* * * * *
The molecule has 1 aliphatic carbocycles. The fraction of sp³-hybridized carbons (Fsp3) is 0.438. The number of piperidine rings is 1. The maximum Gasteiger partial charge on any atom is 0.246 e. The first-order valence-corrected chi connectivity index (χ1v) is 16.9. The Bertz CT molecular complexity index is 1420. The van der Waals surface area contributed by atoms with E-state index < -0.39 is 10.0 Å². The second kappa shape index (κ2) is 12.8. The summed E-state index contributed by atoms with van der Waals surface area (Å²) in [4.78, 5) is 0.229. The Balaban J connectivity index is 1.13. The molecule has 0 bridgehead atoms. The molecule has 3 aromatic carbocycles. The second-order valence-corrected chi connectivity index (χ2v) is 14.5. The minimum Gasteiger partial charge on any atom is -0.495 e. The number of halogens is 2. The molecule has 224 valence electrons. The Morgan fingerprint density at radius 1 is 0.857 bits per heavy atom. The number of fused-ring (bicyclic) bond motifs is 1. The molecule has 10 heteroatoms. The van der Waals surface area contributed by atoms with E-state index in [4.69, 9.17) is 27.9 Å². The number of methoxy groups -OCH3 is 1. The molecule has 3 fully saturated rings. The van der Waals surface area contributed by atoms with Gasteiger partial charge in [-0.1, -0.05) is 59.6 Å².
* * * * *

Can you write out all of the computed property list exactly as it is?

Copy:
The molecule has 1 aliphatic carbocycles. The fraction of sp³-hybridized carbons (Fsp3) is 0.438. The number of piperidine rings is 1. The maximum Gasteiger partial charge on any atom is 0.246 e. The first-order valence-corrected chi connectivity index (χ1v) is 16.9. The Bertz CT molecular complexity index is 1420. The van der Waals surface area contributed by atoms with E-state index < -0.39 is 10.0 Å². The second kappa shape index (κ2) is 12.8. The summed E-state index contributed by atoms with van der Waals surface area (Å²) in [4.78, 5) is 0.229. The Balaban J connectivity index is 1.13. The molecule has 0 bridgehead atoms. The molecule has 3 aromatic carbocycles. The second-order valence-corrected chi connectivity index (χ2v) is 14.5. The minimum Gasteiger partial charge on any atom is -0.495 e. The number of halogens is 2. The molecule has 224 valence electrons. The Morgan fingerprint density at radius 1 is 0.857 bits per heavy atom. The number of fused-ring (bicyclic) bond motifs is 1. The molecule has 10 heteroatoms. The van der Waals surface area contributed by atoms with E-state index in [4.69, 9.17) is 27.9 Å². The number of methoxy groups -OCH3 is 1. The molecule has 3 fully saturated rings. The van der Waals surface area contributed by atoms with Gasteiger partial charge in [-0.1, -0.05) is 59.6 Å².